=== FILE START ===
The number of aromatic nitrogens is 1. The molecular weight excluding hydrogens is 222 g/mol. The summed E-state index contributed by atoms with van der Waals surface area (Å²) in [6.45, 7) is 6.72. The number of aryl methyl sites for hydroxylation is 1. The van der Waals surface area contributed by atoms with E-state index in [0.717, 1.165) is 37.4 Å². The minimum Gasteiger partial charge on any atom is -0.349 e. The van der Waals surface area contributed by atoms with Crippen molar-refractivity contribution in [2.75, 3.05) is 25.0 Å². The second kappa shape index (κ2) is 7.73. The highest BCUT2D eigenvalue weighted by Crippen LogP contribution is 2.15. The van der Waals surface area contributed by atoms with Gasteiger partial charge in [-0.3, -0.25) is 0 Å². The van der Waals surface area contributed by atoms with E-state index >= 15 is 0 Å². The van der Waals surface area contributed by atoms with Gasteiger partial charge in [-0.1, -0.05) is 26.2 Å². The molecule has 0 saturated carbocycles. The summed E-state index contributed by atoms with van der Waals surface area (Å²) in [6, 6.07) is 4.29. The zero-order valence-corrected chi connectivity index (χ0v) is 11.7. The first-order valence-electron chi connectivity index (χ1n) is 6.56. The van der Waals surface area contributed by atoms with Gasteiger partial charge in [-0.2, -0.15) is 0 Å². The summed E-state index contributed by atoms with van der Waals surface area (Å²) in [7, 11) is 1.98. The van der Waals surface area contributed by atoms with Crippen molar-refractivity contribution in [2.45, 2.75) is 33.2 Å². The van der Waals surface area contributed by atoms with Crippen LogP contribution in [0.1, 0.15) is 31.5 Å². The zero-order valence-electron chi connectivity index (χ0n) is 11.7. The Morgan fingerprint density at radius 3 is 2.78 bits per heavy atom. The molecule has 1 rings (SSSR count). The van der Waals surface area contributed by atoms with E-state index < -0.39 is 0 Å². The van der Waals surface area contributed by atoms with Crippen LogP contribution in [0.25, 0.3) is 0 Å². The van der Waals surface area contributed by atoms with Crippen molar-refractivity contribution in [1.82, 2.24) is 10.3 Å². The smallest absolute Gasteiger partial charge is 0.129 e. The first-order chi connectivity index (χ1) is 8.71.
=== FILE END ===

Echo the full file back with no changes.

The number of aromatic nitrogens is 1. The molecular weight excluding hydrogens is 222 g/mol. The summed E-state index contributed by atoms with van der Waals surface area (Å²) in [6.45, 7) is 6.72. The number of aryl methyl sites for hydroxylation is 1. The van der Waals surface area contributed by atoms with E-state index in [0.717, 1.165) is 37.4 Å². The minimum Gasteiger partial charge on any atom is -0.349 e. The van der Waals surface area contributed by atoms with Crippen molar-refractivity contribution in [2.75, 3.05) is 25.0 Å². The second kappa shape index (κ2) is 7.73. The highest BCUT2D eigenvalue weighted by Crippen LogP contribution is 2.15. The van der Waals surface area contributed by atoms with Gasteiger partial charge in [-0.3, -0.25) is 0 Å². The van der Waals surface area contributed by atoms with E-state index >= 15 is 0 Å². The van der Waals surface area contributed by atoms with Gasteiger partial charge in [-0.1, -0.05) is 26.2 Å². The molecule has 0 saturated carbocycles. The summed E-state index contributed by atoms with van der Waals surface area (Å²) in [6, 6.07) is 4.29. The zero-order valence-corrected chi connectivity index (χ0v) is 11.7. The first-order valence-electron chi connectivity index (χ1n) is 6.56. The van der Waals surface area contributed by atoms with Gasteiger partial charge in [-0.2, -0.15) is 0 Å². The summed E-state index contributed by atoms with van der Waals surface area (Å²) in [7, 11) is 1.98. The van der Waals surface area contributed by atoms with Crippen molar-refractivity contribution in [2.45, 2.75) is 33.2 Å². The van der Waals surface area contributed by atoms with Crippen LogP contribution in [0.1, 0.15) is 31.5 Å². The zero-order valence-electron chi connectivity index (χ0n) is 11.7. The Morgan fingerprint density at radius 3 is 2.78 bits per heavy atom. The molecule has 1 rings (SSSR count). The van der Waals surface area contributed by atoms with E-state index < -0.39 is 0 Å². The van der Waals surface area contributed by atoms with Crippen LogP contribution in [0.25, 0.3) is 0 Å². The van der Waals surface area contributed by atoms with Crippen molar-refractivity contribution in [1.82, 2.24) is 10.3 Å². The smallest absolute Gasteiger partial charge is 0.129 e. The first-order chi connectivity index (χ1) is 8.71.